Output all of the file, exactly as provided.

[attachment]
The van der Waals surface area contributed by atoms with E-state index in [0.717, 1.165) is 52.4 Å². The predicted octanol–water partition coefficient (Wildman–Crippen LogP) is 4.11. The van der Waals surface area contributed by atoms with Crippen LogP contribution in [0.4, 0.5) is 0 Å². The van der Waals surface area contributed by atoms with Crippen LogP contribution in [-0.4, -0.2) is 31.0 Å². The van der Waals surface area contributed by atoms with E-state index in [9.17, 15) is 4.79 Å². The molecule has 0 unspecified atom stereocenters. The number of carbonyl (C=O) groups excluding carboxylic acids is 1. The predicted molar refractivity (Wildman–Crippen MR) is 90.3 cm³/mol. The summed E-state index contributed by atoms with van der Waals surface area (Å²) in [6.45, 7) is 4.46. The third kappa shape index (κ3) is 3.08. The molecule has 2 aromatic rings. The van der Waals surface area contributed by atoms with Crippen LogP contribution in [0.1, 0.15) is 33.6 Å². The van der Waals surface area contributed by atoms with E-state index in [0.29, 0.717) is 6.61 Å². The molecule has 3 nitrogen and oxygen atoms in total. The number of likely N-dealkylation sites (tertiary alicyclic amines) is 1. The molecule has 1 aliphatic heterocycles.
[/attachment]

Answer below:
The van der Waals surface area contributed by atoms with E-state index in [0.717, 1.165) is 52.4 Å². The predicted octanol–water partition coefficient (Wildman–Crippen LogP) is 4.11. The van der Waals surface area contributed by atoms with Crippen LogP contribution in [0.4, 0.5) is 0 Å². The van der Waals surface area contributed by atoms with Crippen LogP contribution in [-0.4, -0.2) is 31.0 Å². The van der Waals surface area contributed by atoms with E-state index in [9.17, 15) is 4.79 Å². The molecule has 0 unspecified atom stereocenters. The number of carbonyl (C=O) groups excluding carboxylic acids is 1. The predicted molar refractivity (Wildman–Crippen MR) is 90.3 cm³/mol. The summed E-state index contributed by atoms with van der Waals surface area (Å²) in [6.45, 7) is 4.46. The third kappa shape index (κ3) is 3.08. The molecule has 2 aromatic rings. The van der Waals surface area contributed by atoms with Crippen LogP contribution in [0.1, 0.15) is 33.6 Å². The van der Waals surface area contributed by atoms with E-state index in [0.29, 0.717) is 6.61 Å². The molecule has 3 nitrogen and oxygen atoms in total. The number of likely N-dealkylation sites (tertiary alicyclic amines) is 1. The molecule has 1 aliphatic heterocycles.